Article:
Young workers of Congress protest in the hotel that houses the MLA of the rebel Karnataka
MUMBAI: The workers of the Youth Congress brought two horse-drawn carriages outside a suburban hotel on Monday where several MLA are camping and protested against the exchange of horses of the BJP, which, he said, had caused the crisis in the government of the alliance in the southern state.
Ten MLA of Karnataka, belonging to the JD (S) and the Congress, flew to Mumbai on Saturday night after presenting their resignations to the president of the Assembly there.
An eleventh MLA, an independent, resigned as a minister and also from the assembly's membership on Monday and joined the group at the luxury hotel in the suburbs of Mumbai.
The chain of events put the 13-month-old government of H D Kumaraswamy in a bind, as it enjoys a slim majority in the 224-member Karnataka House.
The workers of the Youth Congress, who number more than 200, shouted slogans against the BJP and demanded that the MLA withdraw their resignations.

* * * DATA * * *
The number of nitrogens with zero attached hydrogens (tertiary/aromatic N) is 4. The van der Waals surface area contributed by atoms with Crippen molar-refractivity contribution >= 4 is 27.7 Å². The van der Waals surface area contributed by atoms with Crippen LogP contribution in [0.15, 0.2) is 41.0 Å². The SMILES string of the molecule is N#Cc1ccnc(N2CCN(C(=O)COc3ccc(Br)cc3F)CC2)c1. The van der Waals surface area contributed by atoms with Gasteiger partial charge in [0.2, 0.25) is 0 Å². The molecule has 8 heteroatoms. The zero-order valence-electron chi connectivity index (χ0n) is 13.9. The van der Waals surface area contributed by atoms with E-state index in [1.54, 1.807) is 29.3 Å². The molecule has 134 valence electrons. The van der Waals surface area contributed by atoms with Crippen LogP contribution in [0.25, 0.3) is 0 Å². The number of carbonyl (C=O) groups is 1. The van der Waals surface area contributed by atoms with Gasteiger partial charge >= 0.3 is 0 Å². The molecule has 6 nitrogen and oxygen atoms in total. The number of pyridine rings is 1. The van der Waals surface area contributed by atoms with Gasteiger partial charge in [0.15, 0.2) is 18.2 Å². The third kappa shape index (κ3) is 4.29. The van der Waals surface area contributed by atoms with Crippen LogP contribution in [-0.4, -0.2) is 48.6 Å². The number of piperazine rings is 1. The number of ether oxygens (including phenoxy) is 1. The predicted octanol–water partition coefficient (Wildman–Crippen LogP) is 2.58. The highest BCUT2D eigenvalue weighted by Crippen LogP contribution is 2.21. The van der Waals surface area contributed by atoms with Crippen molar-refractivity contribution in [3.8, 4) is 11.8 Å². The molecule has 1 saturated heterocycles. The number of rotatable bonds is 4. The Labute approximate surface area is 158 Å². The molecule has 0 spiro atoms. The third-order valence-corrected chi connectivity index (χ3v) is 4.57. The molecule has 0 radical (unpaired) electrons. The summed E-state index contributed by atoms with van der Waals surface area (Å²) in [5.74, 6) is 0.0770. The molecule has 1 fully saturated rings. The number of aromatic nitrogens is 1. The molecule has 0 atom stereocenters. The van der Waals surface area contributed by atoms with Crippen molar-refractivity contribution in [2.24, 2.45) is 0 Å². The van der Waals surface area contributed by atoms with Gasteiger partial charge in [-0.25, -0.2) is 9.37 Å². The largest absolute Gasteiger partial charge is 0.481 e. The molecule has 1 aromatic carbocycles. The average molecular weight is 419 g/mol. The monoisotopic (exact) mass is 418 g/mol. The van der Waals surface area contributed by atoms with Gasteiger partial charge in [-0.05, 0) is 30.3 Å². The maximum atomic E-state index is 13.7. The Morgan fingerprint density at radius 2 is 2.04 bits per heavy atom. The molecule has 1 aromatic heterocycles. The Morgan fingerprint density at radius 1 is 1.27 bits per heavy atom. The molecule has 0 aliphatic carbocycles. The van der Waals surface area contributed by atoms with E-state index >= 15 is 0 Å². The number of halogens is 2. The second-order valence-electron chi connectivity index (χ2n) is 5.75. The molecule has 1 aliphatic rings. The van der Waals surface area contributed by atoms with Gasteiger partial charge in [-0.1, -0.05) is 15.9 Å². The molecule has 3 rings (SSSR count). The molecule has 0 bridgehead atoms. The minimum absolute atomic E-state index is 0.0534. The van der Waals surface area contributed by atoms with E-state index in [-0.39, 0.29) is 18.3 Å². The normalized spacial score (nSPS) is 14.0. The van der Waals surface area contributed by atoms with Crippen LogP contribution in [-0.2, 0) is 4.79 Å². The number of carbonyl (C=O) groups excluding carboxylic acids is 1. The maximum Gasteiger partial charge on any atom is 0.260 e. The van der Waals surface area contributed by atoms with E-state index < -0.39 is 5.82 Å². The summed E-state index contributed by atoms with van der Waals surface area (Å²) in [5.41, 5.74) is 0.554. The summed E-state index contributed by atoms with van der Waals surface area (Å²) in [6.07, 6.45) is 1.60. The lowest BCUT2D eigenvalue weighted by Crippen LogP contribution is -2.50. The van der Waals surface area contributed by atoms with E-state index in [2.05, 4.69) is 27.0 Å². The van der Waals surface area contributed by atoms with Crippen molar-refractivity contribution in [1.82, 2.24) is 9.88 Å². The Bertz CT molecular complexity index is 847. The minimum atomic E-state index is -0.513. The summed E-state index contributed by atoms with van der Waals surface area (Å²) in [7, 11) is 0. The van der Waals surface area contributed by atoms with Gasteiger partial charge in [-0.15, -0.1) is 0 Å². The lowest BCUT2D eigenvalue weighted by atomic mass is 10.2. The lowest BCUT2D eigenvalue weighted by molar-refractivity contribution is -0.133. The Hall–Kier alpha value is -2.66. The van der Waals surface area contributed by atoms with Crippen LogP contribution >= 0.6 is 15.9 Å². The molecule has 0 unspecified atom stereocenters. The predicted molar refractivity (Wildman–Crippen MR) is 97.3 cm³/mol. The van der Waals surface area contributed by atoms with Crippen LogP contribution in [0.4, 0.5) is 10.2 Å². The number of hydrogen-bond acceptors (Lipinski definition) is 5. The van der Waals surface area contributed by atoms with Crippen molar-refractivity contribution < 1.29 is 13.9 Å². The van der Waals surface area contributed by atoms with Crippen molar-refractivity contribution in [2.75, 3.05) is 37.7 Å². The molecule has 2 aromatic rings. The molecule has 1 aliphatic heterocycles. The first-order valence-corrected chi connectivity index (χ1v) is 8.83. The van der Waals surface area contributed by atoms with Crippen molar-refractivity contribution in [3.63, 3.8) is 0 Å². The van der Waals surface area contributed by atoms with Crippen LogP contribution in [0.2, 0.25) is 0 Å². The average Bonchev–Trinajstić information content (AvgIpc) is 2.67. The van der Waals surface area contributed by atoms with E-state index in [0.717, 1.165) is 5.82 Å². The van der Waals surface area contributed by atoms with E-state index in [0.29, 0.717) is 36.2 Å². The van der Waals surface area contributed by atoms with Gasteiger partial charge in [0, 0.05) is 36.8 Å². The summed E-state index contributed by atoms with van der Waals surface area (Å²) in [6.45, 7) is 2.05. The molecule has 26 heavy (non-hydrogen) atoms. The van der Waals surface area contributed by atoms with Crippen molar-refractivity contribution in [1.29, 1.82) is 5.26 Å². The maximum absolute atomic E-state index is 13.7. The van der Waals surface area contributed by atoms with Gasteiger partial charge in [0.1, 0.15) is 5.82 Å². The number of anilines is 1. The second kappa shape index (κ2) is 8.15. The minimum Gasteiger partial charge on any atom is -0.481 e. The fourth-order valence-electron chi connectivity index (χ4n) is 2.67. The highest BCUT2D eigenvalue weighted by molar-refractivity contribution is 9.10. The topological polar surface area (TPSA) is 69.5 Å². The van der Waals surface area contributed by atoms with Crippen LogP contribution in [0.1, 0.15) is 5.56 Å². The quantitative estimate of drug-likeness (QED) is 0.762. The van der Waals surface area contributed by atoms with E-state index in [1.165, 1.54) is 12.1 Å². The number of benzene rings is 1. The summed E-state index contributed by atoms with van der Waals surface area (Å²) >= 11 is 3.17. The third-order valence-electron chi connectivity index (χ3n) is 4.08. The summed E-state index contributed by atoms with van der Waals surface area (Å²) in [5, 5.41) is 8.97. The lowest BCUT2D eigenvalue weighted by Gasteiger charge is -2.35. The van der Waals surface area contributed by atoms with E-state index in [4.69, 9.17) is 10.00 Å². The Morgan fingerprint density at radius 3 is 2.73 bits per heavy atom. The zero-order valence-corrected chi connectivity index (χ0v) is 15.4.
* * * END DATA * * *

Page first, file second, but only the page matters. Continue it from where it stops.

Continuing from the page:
As part of the protest, they brought two horse-drawn carriages outside the hotel and accused the BJP, the main opposition party in Karnataka, of engaging in horse trading.
However, the saffron team has denied any role in the political turmoil in the neighboring state.
Police placed barricades around the hotel and managed to contain the protesters, also arrested many of them, said an official.
The protest was led by the Vice President of the All-India Youth Congress, BV Sriniwas, and the YC chief of Mumbai, Ganesh Yadav.
Talking to reporters, Yadav said he wanted to meet with the MLA at the hotel, but the police prevented him from doing so.
We are here to meet with Congress legislators as we feel they are being coerced and held (at the hotel) against their will. But we are not allowed (to meet with them), he said.
However, BJP MLCs such as Prasad Lad are stationed at the hotel and there are no restrictions for them. All this seems suspicious, said Yadav.
The whole episode shows flagrant misuse of the government machinery, the leader of the Youth Congress argued.